QUEENS, N.Y. - It’s a symphony of manufacturing on the production line at the historic Steinway & Sons piano factory once again. For 150 years, pianos handcrafted to withstand the test of time have been made in this Astoria factory. But for the first time in the company’s history, the doors closed for nearly four months, due to the coronavirus pandemic.
“During Work War II, we had a very minimal staff in here building various things for the war effort," aid Ron Losby, the president and CEO of Steinway Musical Instruments. "But we were never closed, never closed. Even during the 1918 flu pandemic, we remained open."
The company was forced to furlough the majority of its workers in March, though the factory partially reopened earlier the month, bringing back about 20 percent of its total workforce. This week, the company is at now officially at full-production, with more than 200 artisans and craftspeople back on the job.
“The types of skills we have in this factory are not something you can advertise online or in the New York Times to find these individuals. These are skills that are generally derived from years and years of working at Steinway & Sons. Which is why we have such longevity of our employees,” said Losby.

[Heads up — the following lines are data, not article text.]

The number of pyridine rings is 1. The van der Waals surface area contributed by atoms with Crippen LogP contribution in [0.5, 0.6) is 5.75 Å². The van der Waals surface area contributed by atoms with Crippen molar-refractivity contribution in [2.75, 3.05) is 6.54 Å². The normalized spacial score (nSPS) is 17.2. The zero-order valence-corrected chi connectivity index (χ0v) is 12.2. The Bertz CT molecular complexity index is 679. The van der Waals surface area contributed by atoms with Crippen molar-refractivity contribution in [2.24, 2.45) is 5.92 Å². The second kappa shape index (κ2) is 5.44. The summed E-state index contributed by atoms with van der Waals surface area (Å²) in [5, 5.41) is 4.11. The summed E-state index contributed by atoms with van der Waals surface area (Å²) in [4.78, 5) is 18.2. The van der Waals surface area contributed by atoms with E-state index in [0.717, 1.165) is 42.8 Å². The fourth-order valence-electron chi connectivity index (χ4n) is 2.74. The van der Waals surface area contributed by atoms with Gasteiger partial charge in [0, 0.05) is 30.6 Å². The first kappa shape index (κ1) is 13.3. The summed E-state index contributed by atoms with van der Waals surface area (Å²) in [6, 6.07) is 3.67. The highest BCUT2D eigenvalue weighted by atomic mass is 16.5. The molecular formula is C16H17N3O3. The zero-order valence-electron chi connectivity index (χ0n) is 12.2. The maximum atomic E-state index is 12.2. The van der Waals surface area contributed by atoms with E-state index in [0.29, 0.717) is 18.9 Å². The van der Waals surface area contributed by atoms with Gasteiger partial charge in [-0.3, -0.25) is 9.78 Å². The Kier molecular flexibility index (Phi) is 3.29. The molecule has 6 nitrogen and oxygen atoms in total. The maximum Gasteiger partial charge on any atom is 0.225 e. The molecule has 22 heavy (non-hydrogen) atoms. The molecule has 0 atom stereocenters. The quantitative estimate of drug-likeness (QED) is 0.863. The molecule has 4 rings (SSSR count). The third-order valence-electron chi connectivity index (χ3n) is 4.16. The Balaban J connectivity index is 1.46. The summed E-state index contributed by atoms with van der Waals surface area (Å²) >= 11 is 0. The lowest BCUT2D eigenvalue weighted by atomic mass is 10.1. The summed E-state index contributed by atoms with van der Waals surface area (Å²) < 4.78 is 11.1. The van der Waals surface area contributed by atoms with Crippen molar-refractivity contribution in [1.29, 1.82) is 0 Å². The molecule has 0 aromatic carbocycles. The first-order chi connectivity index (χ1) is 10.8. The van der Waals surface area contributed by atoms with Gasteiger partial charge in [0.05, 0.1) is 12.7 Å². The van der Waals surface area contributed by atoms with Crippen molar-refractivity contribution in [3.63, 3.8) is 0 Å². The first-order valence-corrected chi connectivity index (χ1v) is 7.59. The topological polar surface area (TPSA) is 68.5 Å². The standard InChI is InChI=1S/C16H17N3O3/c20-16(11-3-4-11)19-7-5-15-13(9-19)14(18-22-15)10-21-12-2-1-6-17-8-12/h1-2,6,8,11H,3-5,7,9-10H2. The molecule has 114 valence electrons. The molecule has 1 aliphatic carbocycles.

Workers like Prenta Ljucvoic, a case-maker at Steinway & Sons.
“I couldn’t wait to come back, it’s boring at home,” said Ljucovic.
She’s an immigrant from the former Yugoslavia and has worked at Steinway & Sons for the past 47 years. She takes great pride in her work as a case-maker, crafting the outer case of a piano from solid wood. The four month furlough is the longest she’s been away from the factory in nearly half a century.
“Every single day when I wake up in morning, I can’t wait to leave and come here early,” said Ljucovic.
While the factory is following new sanitary and socially distancing guidelines, including staggering shifts and breaks,e production is back on track.
The company lost a third of its production for the year, but according to CEO Ron Losby, sales have been surprisingly strong, about 60 percent of normal, despite the pandemic and the economic fallout. One reason: Many people were quarantined, or just didn't want to go outside.
“Our customers are valuing things they can do in their home,” said Losby.
That's music to the ears of all Steinway & Sons employees, now back on the job.